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Berlin selling out Ukraine for Russian gas
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Byker
2018-12-04 18:09:01 UTC
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"The West does not realise what it’s like to be a neighbour of Russia.”
Meanwhile, in Central Europe, “[W]e know exactly what price one pays for
being a neighbour of both Russia and Germany..."

Remember, Hitler made a deal with Russia and they were on his side until he
betrayed them...
---------------------------------------------------------------
Berlin ‘selling out Ukraine for gas’

30.11.2018

Berlin appears to be “selling out Ukraine for gas” in a move that may have
wider implications for the region, a Polish commentator has claimed.

The recent Russian seizure of Ukrainian ships has revived international
interest in a conflict that has been simmering since Moscow forcibly annexed
the Crimea peninsula from Ukraine in 2014, Marek Siudaj commented.

There are lessons to be learned and conclusions to be drawn from what has
happened to Ukraine, Siudaj said in an opinion piece.

He cited a spokesman for the German government as saying that Berlin
remained committed to the disputed Nord Stream 2 gas link being built from
Russia despite escalated tensions in Ukraine.

This position means that the Germans “want to be an intermediary in the sale
of Russian gas” and “do not care that Ukraine will be taken apart piece by
piece,” Siudaj argues in his piece, which was posted by the wgospodarce.pl
website.

After the Sea of Azov incident, in which Russia on Sunday seized three
Ukrainian navy ships, “hopes were voiced, even in the German media, that
Berlin would let go of Nord Stream 2,” Siudaj said.

But the latest reaction by Berlin shows that there should be “no illusions
that the construction of the gas pipeline is a political project” and that
“Russia will use it to increase its pressure on Central Europe,” he added.

“It is quite possible that the launch of the gas pipeline will be a signal
for an open invasion of Ukraine by Russia,” Siudaj claims.

Meanwhile, “German politicians do not care,” he asserts.

He also argues that Berlin is “selling out Ukraine for gas,” and that may
have “wider implications.”

“Above all, that means that soon the entire EU will turn its back on what is
happening in Ukraine,” focusing on the “problem of refugees in the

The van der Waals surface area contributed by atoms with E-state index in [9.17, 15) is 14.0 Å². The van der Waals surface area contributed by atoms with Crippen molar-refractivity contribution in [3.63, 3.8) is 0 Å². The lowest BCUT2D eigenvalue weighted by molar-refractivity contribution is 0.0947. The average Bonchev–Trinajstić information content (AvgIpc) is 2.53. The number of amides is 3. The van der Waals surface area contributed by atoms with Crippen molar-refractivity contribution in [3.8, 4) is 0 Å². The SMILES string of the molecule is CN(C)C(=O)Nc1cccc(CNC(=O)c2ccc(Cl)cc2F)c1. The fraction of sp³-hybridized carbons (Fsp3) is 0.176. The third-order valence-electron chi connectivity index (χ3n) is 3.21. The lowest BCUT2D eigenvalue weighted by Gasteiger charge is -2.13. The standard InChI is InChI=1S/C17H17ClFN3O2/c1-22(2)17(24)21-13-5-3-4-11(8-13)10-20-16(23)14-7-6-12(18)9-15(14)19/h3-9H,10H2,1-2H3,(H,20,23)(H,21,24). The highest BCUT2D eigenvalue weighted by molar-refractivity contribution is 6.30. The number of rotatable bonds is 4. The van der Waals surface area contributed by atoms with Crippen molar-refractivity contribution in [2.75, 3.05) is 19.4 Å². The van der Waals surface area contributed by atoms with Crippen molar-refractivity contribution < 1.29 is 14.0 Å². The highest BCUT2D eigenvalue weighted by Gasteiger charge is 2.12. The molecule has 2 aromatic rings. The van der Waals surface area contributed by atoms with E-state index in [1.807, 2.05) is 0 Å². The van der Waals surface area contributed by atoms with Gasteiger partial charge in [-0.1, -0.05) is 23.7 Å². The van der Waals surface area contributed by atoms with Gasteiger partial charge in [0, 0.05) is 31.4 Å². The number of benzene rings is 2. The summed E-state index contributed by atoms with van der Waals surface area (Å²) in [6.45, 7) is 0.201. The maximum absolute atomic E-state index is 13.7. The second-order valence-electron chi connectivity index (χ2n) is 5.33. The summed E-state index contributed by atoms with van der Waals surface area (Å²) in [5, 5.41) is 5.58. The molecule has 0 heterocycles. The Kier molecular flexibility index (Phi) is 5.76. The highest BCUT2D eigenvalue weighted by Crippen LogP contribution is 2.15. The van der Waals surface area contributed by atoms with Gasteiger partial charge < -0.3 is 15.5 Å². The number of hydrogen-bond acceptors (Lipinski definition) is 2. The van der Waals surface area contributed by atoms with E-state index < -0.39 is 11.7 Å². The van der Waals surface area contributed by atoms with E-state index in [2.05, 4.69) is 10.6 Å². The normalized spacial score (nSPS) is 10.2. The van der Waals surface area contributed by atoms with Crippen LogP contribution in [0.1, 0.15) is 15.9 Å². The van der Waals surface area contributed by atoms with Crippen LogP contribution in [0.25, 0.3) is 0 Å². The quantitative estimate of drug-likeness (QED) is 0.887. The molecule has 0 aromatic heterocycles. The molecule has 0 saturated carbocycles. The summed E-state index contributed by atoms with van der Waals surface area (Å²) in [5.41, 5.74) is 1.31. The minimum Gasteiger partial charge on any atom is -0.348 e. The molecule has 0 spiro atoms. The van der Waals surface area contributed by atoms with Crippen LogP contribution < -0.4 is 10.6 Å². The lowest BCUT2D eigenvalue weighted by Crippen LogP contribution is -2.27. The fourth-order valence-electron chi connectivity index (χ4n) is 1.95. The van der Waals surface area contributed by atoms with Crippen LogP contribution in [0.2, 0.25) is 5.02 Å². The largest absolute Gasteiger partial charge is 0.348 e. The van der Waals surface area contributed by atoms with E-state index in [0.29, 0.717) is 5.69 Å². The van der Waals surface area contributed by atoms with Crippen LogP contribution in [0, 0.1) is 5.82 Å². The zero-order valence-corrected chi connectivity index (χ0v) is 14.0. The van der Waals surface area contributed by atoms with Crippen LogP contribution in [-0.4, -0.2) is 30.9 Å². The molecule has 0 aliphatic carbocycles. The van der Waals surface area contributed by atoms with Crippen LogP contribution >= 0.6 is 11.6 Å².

Mediterranean” instead, he writes.

“This will give Russia a chance to increase its possessions with the silent
approval of the entire German-dominated EU,” according to Siudaj.

It is “extremely naïve to think that Germany will change its position on the
gas pipeline because of what the Russians are doing in Ukraine,” he goes on.

“The German agreement on the gas pipeline has opened up the possibility for
the Russians to strike Ukraine,” he adds.

According to Siudaj, “Germany, much like other old EU members, treats
Central Europe as a subject of bargaining” with Russia.

“If they get a sufficiently good deal, they will sell out more countries,”
he opines.

“Besides, the West does not realise what it’s like to be a neighbour of
Russia,” Siudaj continues.

Meanwhile, in Central Europe, “we know exactly what price one pays for being
a neighbour of both Russia and Germany,” he says.

He asserts that most countries in Central Europe were “occupied by one of
these two countries” sometime in the past, and “some, like Poland,
experienced simultaneous occupation by both Russia and Germany.”

On the basis of this historical experience, Siudaj says, Poland should work
to develop the closest possible ties with other Central European countries.

Such cooperation is in Poland’s interest to fend off a domino effect,
according to Siudaj.

“If one of the countries in our region collapses, all of them will fall down
soon,” he argues.

He urges Central European countries to follow the principle of "one for all,
all for one," saying that the general rule is “the more, the merrier”
because sticking together “jacks up the price of potential invasion of
Central Europe from any possible side.”

He posits the view that it is in Poland’s interest to see Ukraine as well as
Belarus “survive.”

“The more efficient these countries are, the better,” he argues, adding that
ideally efforts should be made to get both Ukraine and Belarus on board and
involved in regional cooperation.

“Obviously, it’s much better to have a barrier separating us from Russia
than to lose such a barrier,” Siudaj concludes.

http://rlu.ru/2zQ29
Panthera Tigris Altaica
2018-12-04 18:19:03 UTC